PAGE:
GTD recently designed a new identity for the Carlyle Council
Carlyle Council is an organization representing the Carlyle community. The Carlyle Council oversees the open spaces, parks and community amenities in Carlyle. The Carlyle Council serves as the business and community development organization for Carlyle and advocates on behalf of Carlyle stakeholders on matters impacting the community.
Carlyle is a unique mixed-use community in Alexandria, accommodating a dense assortment of uses including high-rise residential complexes, large floor-plate office buildings, a luxury hotel, and retail establishments. Just west of Old Town, the neighborhood includes a variety of natural and urban open spaces and parks, a balance of jobs and residents, and a retail/entertainment center, serving both a local and regional market. Carlyle is now considered a new city within a city, with distinctive architecture, and a mix of businesses, residences, and retail.
We were thrilled to work with PRG Hospitality again to bring a second Declaration Restaurant to Nationals Park.
SVA Masters in Branding Chair Debbie Millman declares the pink pussyhat, the icon of the Women’s March in January 2017, as Brand of the Year.
We are now at a tipping point in the way brands are being created. Branding has finally become democratized, and the results are not about the commercial. In that spirit, the SVA Masters in Branding program has chosen the First Annual Brand of the Year: the Pink Pussyhat. Conceived by Krista Suh and Jayna Zweiman, a screenwriter and architect from Los Angeles, CA, with the pattern designed by Kat Coyle, owner of The Little Knittery knitting shop, the hat was created to be worn at the Women’s March in Washington, DC, the day after the Presidential inauguration. The brand launched in November 2016, the name of it an intentional response to President Trump’s recorded comments about his ability to “grab (women) by the pussy.” Over 10 million women wore handmade pink pussy hats at or in support of Women’s March’s worldwide on January 21, 2017.
This 16-minute film about sign painters in Dublin is amazing. It’s great to see people carrying on this tradition into modern times.
1. Keep your guidelines accessible.
Have a hard copy on display at each team members desk. Have them put it in a designated place that protects it from being buried under papers, making it convenient to reference. Keep a digital version in a shared folder as well.
2. Highlight, earmark, write notes in the margins—go crazy!
This document is a tool to be used regularly. Refer to it often. Your brand guidelines are the first place you look when you’re questioning a layout, messaging strategy or visual. Use it to gather consensus among team members and move things forward.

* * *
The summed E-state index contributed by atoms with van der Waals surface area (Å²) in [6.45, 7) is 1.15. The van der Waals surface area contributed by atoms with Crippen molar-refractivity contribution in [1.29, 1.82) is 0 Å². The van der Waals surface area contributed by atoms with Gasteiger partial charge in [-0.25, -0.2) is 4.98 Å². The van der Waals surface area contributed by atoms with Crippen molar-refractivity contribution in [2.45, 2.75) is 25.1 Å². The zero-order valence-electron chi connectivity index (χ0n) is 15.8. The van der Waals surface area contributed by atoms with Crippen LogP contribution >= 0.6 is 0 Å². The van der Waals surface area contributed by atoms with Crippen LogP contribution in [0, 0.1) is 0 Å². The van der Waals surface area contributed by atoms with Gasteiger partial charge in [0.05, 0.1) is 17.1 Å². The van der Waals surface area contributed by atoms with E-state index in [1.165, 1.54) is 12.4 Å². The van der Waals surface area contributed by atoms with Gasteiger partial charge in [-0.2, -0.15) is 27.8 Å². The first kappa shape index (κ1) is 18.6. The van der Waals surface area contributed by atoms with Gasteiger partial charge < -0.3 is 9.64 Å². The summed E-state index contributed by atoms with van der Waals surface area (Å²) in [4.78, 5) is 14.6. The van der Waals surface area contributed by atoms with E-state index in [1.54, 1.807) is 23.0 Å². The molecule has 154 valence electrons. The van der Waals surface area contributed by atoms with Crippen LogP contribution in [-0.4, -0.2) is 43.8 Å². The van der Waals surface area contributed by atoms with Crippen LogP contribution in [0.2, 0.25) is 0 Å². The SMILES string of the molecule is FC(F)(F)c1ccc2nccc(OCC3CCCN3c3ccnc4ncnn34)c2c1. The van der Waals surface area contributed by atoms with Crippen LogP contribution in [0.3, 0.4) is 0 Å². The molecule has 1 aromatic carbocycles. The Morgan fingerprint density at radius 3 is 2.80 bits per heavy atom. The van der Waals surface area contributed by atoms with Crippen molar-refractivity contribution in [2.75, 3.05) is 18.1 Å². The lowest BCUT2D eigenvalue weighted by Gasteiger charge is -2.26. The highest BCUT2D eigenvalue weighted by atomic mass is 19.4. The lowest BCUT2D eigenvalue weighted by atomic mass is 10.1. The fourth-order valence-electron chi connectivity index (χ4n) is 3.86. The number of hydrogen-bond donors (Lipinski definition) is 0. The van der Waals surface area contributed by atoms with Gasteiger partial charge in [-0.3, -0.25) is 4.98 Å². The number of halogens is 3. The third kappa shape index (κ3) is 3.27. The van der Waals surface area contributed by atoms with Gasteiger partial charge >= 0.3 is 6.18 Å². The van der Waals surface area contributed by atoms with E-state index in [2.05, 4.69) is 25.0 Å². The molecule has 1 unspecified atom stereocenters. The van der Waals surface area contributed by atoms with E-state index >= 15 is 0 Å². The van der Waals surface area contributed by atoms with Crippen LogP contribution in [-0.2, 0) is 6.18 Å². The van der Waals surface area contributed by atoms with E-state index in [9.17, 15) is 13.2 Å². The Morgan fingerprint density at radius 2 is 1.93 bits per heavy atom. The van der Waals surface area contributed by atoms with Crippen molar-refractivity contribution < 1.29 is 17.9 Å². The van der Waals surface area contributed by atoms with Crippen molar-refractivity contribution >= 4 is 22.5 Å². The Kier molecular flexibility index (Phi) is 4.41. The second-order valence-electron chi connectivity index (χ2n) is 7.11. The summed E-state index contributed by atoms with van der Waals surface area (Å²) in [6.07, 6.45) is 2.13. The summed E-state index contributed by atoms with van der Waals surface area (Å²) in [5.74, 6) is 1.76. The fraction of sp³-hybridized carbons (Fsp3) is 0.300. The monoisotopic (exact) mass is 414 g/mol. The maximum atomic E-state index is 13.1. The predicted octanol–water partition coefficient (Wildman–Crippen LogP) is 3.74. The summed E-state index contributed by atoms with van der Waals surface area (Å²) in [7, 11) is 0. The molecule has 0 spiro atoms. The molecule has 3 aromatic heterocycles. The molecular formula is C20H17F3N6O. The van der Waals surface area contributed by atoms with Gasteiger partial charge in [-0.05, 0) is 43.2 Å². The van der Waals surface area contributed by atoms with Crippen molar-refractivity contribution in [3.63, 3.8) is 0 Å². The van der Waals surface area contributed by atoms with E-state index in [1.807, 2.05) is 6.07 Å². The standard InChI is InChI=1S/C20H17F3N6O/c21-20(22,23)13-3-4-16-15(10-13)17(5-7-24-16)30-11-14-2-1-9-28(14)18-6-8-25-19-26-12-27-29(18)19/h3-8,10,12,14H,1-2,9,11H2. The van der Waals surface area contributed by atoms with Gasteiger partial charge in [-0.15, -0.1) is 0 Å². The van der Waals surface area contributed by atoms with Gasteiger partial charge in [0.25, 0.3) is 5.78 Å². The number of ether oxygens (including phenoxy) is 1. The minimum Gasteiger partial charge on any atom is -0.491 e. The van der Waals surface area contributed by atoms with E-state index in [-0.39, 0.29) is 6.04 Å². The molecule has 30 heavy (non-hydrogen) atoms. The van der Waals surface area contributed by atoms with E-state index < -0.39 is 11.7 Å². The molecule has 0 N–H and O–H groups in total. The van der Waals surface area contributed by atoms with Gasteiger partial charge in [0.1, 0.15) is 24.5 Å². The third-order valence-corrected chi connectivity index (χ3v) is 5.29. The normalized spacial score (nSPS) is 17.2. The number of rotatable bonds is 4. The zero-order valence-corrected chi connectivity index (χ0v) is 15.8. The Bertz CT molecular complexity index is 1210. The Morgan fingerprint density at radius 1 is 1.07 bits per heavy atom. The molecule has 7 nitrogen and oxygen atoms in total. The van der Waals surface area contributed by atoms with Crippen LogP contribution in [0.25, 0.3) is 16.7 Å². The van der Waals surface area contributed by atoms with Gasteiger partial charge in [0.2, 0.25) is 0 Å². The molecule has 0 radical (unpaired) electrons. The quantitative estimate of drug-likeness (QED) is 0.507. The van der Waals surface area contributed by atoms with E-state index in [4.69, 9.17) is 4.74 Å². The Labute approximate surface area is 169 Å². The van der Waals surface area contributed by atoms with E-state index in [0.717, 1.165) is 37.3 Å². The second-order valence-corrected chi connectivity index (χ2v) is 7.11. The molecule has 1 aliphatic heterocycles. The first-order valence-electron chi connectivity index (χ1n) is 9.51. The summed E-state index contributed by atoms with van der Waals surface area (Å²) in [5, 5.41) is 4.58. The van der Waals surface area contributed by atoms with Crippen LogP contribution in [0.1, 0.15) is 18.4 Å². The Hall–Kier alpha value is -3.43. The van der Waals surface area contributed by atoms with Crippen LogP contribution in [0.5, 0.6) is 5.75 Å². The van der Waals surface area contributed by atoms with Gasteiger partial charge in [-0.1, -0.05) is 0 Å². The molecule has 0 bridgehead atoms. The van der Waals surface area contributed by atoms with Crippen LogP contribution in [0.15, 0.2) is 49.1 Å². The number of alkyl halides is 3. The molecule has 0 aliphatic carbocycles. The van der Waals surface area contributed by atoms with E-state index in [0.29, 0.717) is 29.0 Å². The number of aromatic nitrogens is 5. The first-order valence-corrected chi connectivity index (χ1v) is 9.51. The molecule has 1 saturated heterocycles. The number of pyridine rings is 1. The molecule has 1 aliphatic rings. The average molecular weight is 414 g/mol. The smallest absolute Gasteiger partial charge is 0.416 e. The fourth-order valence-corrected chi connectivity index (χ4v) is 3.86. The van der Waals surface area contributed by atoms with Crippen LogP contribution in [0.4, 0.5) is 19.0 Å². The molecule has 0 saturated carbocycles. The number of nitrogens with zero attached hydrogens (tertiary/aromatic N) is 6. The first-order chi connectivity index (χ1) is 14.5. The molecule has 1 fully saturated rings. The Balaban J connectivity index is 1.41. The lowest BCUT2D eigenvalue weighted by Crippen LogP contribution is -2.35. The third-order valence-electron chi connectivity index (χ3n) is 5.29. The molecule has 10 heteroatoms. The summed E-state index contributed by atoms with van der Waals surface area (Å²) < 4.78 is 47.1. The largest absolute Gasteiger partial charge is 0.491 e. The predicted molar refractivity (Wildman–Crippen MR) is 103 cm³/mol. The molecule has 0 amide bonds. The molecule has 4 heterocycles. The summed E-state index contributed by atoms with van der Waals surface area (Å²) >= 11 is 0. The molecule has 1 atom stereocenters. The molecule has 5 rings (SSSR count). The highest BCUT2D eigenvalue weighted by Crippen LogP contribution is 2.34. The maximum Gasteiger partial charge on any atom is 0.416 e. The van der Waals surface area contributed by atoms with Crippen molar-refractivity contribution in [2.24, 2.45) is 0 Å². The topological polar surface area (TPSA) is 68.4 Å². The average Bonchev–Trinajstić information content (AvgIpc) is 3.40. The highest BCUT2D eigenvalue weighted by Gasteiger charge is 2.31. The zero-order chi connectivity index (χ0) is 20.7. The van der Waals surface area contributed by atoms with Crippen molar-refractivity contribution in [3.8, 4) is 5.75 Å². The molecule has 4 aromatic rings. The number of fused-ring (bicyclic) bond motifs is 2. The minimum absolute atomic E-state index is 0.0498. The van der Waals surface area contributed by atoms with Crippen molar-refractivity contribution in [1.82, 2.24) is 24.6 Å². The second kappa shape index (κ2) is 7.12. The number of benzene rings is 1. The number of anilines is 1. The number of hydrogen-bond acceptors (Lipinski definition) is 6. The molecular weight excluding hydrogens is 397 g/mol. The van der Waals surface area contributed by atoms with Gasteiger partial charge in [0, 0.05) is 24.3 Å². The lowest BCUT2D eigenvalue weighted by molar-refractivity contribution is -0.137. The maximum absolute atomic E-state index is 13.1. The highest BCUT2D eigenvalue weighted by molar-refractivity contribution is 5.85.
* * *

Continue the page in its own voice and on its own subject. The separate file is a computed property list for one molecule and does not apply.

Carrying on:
3. The Brand Police.
Appoint one person to be responsible for knowing the content backwards and forwards—to own it. Give this person the authority to enforce the guidelines. To be the final sign-off and quality control “Brand Guidelines Police.” It’s key to have one person who knows it best.
4. When it’s time to fix.
Brand guidelines that work well are easy to follow. If it’s difficult to uphold them across your marketing materials, it’s time to think about a revision. The guidelines may be too constricting for your current needs, or lack clarity. In some cases, the introduction of a new product line or audience will trigger an update.
Our Annual Holiday Wrapping Paper for Friends and Customers is here.
Honored to be part of the latest book from
Counter-Print 'Alphabet Logo'.
Alphabet Logo is a compendium of logos designed from letters of the alphabet. The book contains over 500 logos from some of the world's leading design companies.
Honored to be part of the latest book from Counter-Print 'Human Logo: Trademarks & Symbols'. This title explores the theme of people-based logos and is categorized in sections such as bodies, hands, hearts, eyes and faces. The book contains over 300 logos from some of the world’s leading design companies.
Group T Design has partnered with The Miracle Foundation and Whole Foods Market to create original and eco-friendly wrapping papers showcasing imaginative drawings by orphans in India. This pioneering, creative collaboration will deepen the meaning of giving – and giving back – this holiday season. Whole Foods will donate 20% of the paper’s sales to The Miracle Foundation, an organization that empowers orphans to reach their full potential by providing them with improved education, emotional support, health care, and life skills. The orphans’ lively doodles of snowmen, snowflakes, dinosaurs, teddy bears, and other playful characters are brought to life by vivid red and green vegetable dyes. The Foundation’s slogan, “Because every child deserves to feel safe, nurtured and loved,” is also worked into the dynamic designs. “These children were thrilled to be part of the creative process,” said Tom Klindedist, Owner and Founder of Group T Design. “By immortalizing their drawings on our wrapping paper, we hope to spread awareness not only of the great work The Miracle Foundation is doing, but also the universal and enduring nature of the holiday spirit.” Manufactured in York, PA, by The Caskey Group, the designs are printed on 60# Matte paper made from 10% post-consumer waste that is Lacey Act-compliant. In fact, 100% of the electricity used to produce the paper is generated from Green-E certified renewable energy. The rich vegetable dyes are made with a high percentage of naturally replenishing vegetable oils, including soybean, linseed, canola, and rapeseed. The wrapping paper will be sold in packs of 12 sheets for $9.95 at Whole Foods Markets across the country. $2 from each purchase will support the Miracle Foundation in improving the way Indian orphanages are run and help the children who live in them become self-sufficient members of the global community.